The use of crime scripts by researchers has increased in the last decade. The type of crimes explored using the crime script approach has grown, including sexual offences (Leclerc et al. 2011), electronic waste (Tompson and Chainey 2011), drug manufacturing (Chiu et al. 2011), active shooter events (Osborne and Capellan 2017), fraud (van Hardeveld et al. 2016), and stolen data markets (Hutchings and Holt 2015). Moreover, this focus has expanded the utility of crime scripts beyond understanding and articulating the crime commission process and highlighting disruption points through crime prevention approaches (e.g. Chiu et al. 2011; Leclerc et al. 2011; Hao et al. 2015; van Hardeveld et al. 2016; Cook et al. 2019). Leclerc and Reynald (2017) even applied crime script analysis to guardian intervention of crimes in public locations and how prevention measures could facilitate intervention against the occurrence of crimes.


Due to the level of detail required, crime scripts will often draw on several sources of information, including interviews with offenders (Beauregard et al. 2007), survey data (Leclerc et al. 2011; Cook et al. 2019), court data (Peretti 2009; Chiu et al. 2011), incident reports (Beauregard et al. 2007; Hao et al. 2015; Van Nguyen 2021) and police statistics (Van Nguyen 2021). Interviews are considered a strong data source for crime scripts as they provide an opportunity for highly detailed information collection. However, they can be difficult for specific crime types with low incidence or low detection/solve rate.

CNP fraud represents a challenging crime type on which to collect comprehensive data. Bad actors often reside outside of the jurisdiction they offend in and take multiple steps to protect their anonymity, both of which provide barriers to detection and conviction. This presents a challenge to performing interviews to develop a crime script. Instead of this, several researchers have accessed dark web forums and marketplaces to view tutorials and information provided on a range of offences, as well as gain an understanding of how these marketplaces operate (Holt 2013; Hutchings and Holt 2015; Hao et al. 2015; van Hardeveld et al. 2016). The retail industry has several non-profit organisations heavily involved in providing risk management, fraud prevention, and loss management advice and conducting independent research [e.g. Loss Prevention Research Council (US), ECR Retail Loss (EU)]. These bodies, through working groups, collate information from retailers across sectors, establish best practices and coordinate solutions to problems facing their constituents.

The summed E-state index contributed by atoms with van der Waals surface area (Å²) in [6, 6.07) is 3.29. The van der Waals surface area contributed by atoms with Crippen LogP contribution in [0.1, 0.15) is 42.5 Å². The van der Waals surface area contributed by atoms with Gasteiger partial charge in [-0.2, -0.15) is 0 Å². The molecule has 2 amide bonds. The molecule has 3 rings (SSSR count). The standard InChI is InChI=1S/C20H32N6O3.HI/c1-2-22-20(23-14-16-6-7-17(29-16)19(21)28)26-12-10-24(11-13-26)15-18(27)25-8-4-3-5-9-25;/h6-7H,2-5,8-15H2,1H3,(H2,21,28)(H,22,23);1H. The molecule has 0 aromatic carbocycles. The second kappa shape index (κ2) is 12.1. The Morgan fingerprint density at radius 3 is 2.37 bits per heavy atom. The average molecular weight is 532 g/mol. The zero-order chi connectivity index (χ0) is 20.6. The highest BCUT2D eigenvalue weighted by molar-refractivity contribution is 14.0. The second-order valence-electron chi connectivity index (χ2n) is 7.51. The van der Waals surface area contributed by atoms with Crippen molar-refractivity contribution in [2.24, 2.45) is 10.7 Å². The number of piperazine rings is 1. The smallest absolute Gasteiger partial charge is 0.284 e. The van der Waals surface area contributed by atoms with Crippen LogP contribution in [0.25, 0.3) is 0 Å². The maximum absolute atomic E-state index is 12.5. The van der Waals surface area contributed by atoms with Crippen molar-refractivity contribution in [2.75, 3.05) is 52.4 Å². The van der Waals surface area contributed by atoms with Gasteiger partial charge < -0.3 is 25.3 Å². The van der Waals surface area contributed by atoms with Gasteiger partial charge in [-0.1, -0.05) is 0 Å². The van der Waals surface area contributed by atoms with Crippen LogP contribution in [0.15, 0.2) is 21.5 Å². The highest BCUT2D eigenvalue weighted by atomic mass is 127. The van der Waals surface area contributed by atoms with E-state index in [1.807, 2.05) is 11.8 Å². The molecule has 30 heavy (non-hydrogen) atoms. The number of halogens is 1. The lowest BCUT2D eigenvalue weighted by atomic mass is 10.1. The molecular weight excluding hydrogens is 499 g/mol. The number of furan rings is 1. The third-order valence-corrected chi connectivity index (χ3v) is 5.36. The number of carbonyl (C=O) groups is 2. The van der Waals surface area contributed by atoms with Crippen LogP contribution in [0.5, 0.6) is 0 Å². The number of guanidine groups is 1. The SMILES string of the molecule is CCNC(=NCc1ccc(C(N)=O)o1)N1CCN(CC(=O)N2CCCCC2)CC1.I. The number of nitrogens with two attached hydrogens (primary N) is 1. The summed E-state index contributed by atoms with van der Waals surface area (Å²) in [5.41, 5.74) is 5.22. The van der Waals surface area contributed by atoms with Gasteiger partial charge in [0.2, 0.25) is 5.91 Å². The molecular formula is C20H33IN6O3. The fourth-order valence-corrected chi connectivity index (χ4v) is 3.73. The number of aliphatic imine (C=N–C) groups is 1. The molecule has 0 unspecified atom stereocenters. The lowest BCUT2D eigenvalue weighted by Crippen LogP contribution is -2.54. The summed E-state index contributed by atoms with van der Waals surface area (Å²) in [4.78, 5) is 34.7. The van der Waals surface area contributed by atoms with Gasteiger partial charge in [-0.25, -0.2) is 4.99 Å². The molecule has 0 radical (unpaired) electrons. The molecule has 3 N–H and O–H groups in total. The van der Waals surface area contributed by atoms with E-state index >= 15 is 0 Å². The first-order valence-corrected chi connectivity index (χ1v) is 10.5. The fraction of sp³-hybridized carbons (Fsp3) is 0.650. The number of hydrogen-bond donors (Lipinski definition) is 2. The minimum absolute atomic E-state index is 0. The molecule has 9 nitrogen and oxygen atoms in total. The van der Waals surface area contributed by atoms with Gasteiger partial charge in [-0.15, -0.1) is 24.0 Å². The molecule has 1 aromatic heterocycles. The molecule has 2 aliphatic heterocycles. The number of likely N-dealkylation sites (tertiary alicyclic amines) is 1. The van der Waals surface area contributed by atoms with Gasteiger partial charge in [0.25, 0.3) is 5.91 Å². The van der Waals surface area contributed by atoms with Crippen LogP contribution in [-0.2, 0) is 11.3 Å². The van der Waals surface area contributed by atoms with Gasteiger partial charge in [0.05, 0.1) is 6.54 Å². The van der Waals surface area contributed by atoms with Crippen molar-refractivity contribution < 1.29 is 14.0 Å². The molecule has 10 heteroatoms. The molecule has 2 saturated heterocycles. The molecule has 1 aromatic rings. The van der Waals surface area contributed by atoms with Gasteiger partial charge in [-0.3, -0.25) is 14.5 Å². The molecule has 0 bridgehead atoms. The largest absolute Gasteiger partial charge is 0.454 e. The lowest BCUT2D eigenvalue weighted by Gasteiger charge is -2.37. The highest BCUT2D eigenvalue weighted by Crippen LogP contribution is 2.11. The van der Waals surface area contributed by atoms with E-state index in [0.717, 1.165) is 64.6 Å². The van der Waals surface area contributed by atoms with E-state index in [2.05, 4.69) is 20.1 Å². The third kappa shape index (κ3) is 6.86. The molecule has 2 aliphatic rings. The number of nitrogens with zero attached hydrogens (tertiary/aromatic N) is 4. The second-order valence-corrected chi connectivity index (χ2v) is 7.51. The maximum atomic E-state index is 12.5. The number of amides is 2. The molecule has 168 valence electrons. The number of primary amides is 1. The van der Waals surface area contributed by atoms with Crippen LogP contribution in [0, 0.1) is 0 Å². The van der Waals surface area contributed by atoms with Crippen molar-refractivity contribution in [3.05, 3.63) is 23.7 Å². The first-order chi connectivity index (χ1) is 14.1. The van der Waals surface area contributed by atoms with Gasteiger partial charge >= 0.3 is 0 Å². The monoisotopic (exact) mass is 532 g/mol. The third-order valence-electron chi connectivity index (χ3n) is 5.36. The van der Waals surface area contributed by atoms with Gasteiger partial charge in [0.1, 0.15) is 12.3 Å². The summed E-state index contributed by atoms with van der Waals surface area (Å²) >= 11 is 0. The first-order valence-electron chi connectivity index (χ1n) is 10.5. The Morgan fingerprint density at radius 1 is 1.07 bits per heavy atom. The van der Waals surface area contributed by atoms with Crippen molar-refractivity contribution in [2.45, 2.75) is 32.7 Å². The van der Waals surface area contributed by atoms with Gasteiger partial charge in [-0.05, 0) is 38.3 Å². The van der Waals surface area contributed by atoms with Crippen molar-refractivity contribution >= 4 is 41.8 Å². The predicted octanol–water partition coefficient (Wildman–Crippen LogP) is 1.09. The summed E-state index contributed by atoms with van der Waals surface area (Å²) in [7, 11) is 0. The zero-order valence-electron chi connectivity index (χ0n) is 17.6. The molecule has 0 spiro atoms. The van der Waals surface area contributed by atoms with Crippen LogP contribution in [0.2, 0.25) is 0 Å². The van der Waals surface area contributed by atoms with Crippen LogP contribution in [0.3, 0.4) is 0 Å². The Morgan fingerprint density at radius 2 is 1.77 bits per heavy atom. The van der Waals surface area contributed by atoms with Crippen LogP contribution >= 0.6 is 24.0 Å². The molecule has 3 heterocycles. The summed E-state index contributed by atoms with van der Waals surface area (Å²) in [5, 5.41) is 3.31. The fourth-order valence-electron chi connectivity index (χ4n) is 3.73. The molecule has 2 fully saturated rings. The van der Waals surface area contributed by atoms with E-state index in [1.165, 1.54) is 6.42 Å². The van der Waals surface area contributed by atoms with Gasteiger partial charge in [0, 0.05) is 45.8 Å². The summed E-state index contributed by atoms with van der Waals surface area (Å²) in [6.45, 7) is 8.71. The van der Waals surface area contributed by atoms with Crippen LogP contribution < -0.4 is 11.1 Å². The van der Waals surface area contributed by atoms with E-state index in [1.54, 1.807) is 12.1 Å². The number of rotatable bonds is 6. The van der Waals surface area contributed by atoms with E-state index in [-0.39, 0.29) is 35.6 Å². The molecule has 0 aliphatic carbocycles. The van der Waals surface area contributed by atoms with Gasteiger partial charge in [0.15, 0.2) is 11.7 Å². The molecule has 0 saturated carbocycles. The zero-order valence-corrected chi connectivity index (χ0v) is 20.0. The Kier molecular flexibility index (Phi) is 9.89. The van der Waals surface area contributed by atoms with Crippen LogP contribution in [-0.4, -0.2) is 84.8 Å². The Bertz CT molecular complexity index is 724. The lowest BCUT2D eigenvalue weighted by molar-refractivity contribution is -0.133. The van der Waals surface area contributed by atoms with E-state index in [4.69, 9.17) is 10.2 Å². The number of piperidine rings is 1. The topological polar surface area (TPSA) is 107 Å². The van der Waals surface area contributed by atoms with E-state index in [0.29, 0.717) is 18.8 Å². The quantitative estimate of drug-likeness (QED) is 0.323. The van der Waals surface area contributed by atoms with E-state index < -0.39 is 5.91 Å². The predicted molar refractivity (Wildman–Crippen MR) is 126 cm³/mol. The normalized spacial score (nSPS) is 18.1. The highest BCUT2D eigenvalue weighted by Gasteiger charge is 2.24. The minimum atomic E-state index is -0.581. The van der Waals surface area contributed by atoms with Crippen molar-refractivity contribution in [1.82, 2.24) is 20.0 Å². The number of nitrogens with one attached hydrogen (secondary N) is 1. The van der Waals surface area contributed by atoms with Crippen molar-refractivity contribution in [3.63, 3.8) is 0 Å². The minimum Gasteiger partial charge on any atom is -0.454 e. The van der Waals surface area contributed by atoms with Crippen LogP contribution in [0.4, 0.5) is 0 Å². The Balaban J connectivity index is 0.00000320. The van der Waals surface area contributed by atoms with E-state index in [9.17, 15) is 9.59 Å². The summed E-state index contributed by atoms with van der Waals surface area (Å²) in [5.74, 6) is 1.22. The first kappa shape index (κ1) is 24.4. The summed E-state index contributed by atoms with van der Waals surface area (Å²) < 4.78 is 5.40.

In the current study, we draw on previous research and reports providing various crime scripts for payment card fraud, carding, computer fraud, and reshipping scams to populate the actions and steps of the crime script for CNP fraud. Our script is supplemented with information from retail and fraud prevention industry reports detailing the incidence rates of CNP fraud in different businesses, the types of products at greater risk of fraud, and some of the features of fraud detection systems to understand the decision-making processes involved.

CNP fraud crime script

There are several stages involved in committing CNP fraud. Bad actors must prepare before the fraudulent transaction to increase the likelihood of success. Post-transaction, there are steps taken that realise the benefit without being identified or apprehended. As a result, the crime script that has been developed breaks CNP fraud into three distinct phases: preparation (prior actions), doing it (the transaction itself and receipt of goods), and getting away (after actions). The full script and points of disruption are demonstrated in Fig. 2.

Fig. 2
figure 2

CNP fraud crime script with points of disruption